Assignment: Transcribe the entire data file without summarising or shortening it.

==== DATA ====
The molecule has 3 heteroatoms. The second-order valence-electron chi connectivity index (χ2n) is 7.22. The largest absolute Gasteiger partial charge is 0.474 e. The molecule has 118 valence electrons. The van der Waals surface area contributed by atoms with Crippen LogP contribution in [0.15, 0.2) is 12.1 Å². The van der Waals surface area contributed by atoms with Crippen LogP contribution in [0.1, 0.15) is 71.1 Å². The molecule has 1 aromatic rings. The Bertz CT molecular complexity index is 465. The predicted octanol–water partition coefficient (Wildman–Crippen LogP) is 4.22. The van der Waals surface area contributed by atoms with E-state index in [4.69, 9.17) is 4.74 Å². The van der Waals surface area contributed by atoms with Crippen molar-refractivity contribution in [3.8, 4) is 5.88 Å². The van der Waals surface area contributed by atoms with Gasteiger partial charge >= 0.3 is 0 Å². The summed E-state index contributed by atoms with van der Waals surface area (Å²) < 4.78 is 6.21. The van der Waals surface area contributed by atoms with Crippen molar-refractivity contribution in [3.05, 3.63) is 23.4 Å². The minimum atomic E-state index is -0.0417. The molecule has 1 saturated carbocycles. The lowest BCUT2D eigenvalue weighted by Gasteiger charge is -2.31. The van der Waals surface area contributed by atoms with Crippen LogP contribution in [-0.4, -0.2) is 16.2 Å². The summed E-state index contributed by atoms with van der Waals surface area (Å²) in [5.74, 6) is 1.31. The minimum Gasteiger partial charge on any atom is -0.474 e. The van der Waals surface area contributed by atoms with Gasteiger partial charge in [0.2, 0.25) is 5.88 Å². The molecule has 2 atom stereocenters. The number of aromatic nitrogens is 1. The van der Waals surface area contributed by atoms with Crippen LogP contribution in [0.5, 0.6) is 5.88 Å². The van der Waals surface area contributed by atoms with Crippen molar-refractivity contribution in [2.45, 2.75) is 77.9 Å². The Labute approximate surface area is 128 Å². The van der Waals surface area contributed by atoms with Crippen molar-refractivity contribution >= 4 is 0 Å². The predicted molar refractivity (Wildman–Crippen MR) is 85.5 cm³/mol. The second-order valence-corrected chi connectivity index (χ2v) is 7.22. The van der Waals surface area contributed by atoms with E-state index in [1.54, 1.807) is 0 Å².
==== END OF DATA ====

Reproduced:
The molecule has 3 heteroatoms. The second-order valence-electron chi connectivity index (χ2n) is 7.22. The largest absolute Gasteiger partial charge is 0.474 e. The molecule has 118 valence electrons. The van der Waals surface area contributed by atoms with Crippen LogP contribution in [0.15, 0.2) is 12.1 Å². The van der Waals surface area contributed by atoms with Crippen LogP contribution in [0.1, 0.15) is 71.1 Å². The molecule has 1 aromatic rings. The Bertz CT molecular complexity index is 465. The predicted octanol–water partition coefficient (Wildman–Crippen LogP) is 4.22. The van der Waals surface area contributed by atoms with E-state index in [4.69, 9.17) is 4.74 Å². The van der Waals surface area contributed by atoms with Crippen molar-refractivity contribution in [3.8, 4) is 5.88 Å². The van der Waals surface area contributed by atoms with Gasteiger partial charge >= 0.3 is 0 Å². The summed E-state index contributed by atoms with van der Waals surface area (Å²) < 4.78 is 6.21. The van der Waals surface area contributed by atoms with Crippen molar-refractivity contribution in [3.05, 3.63) is 23.4 Å². The minimum atomic E-state index is -0.0417. The molecule has 1 saturated carbocycles. The lowest BCUT2D eigenvalue weighted by Gasteiger charge is -2.31. The van der Waals surface area contributed by atoms with Crippen LogP contribution in [-0.4, -0.2) is 16.2 Å². The summed E-state index contributed by atoms with van der Waals surface area (Å²) in [5.74, 6) is 1.31. The minimum Gasteiger partial charge on any atom is -0.474 e. The van der Waals surface area contributed by atoms with Gasteiger partial charge in [0.2, 0.25) is 5.88 Å². The molecule has 2 atom stereocenters. The number of aromatic nitrogens is 1. The van der Waals surface area contributed by atoms with Crippen LogP contribution in [0.5, 0.6) is 5.88 Å². The van der Waals surface area contributed by atoms with Crippen molar-refractivity contribution in [2.45, 2.75) is 77.9 Å². The Labute approximate surface area is 128 Å². The van der Waals surface area contributed by atoms with Crippen molar-refractivity contribution >= 4 is 0 Å². The predicted molar refractivity (Wildman–Crippen MR) is 85.5 cm³/mol. The second-order valence-corrected chi connectivity index (χ2v) is 7.22. The van der Waals surface area contributed by atoms with E-state index in [1.54, 1.807) is 0 Å².